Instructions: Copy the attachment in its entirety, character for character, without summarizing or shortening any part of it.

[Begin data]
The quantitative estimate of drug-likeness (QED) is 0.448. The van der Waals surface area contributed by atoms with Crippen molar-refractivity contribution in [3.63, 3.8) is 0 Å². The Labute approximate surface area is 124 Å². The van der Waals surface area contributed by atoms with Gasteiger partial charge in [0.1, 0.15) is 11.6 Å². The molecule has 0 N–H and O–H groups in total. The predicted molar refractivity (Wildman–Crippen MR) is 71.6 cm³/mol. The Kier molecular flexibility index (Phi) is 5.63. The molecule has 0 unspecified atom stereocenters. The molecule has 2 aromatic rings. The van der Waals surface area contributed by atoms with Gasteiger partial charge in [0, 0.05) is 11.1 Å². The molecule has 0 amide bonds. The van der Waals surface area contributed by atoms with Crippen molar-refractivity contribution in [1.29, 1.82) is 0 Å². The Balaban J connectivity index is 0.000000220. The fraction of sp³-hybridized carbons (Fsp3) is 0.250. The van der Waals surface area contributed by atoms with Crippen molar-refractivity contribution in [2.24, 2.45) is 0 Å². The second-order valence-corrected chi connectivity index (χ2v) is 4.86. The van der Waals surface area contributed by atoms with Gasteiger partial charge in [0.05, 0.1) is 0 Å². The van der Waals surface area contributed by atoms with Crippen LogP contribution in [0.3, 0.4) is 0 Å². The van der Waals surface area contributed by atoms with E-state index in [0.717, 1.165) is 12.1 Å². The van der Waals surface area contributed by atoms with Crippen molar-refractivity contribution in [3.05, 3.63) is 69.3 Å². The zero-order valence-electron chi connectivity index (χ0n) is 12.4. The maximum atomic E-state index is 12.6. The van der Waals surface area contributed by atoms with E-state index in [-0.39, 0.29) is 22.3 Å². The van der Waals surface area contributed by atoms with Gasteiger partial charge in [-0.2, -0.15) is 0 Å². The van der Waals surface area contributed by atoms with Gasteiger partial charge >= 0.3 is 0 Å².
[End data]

The quantitative estimate of drug-likeness (QED) is 0.448. The van der Waals surface area contributed by atoms with Crippen molar-refractivity contribution in [3.63, 3.8) is 0 Å². The Labute approximate surface area is 124 Å². The van der Waals surface area contributed by atoms with Gasteiger partial charge in [0.1, 0.15) is 11.6 Å². The molecule has 0 N–H and O–H groups in total. The predicted molar refractivity (Wildman–Crippen MR) is 71.6 cm³/mol. The Kier molecular flexibility index (Phi) is 5.63. The molecule has 0 unspecified atom stereocenters. The molecule has 2 aromatic rings. The van der Waals surface area contributed by atoms with Gasteiger partial charge in [0, 0.05) is 11.1 Å². The molecule has 0 amide bonds. The van der Waals surface area contributed by atoms with Crippen molar-refractivity contribution in [1.29, 1.82) is 0 Å². The Balaban J connectivity index is 0.000000220. The fraction of sp³-hybridized carbons (Fsp3) is 0.250. The van der Waals surface area contributed by atoms with Crippen molar-refractivity contribution in [2.24, 2.45) is 0 Å². The second-order valence-corrected chi connectivity index (χ2v) is 4.86. The van der Waals surface area contributed by atoms with Gasteiger partial charge in [0.05, 0.1) is 0 Å². The van der Waals surface area contributed by atoms with Crippen LogP contribution in [0.3, 0.4) is 0 Å². The van der Waals surface area contributed by atoms with E-state index in [0.717, 1.165) is 12.1 Å². The van der Waals surface area contributed by atoms with Crippen molar-refractivity contribution in [3.05, 3.63) is 69.3 Å². The zero-order valence-electron chi connectivity index (χ0n) is 12.4. The maximum atomic E-state index is 12.6. The van der Waals surface area contributed by atoms with E-state index in [-0.39, 0.29) is 22.3 Å². The van der Waals surface area contributed by atoms with Gasteiger partial charge in [-0.2, -0.15) is 0 Å². The van der Waals surface area contributed by atoms with Gasteiger partial charge >= 0.3 is 0 Å².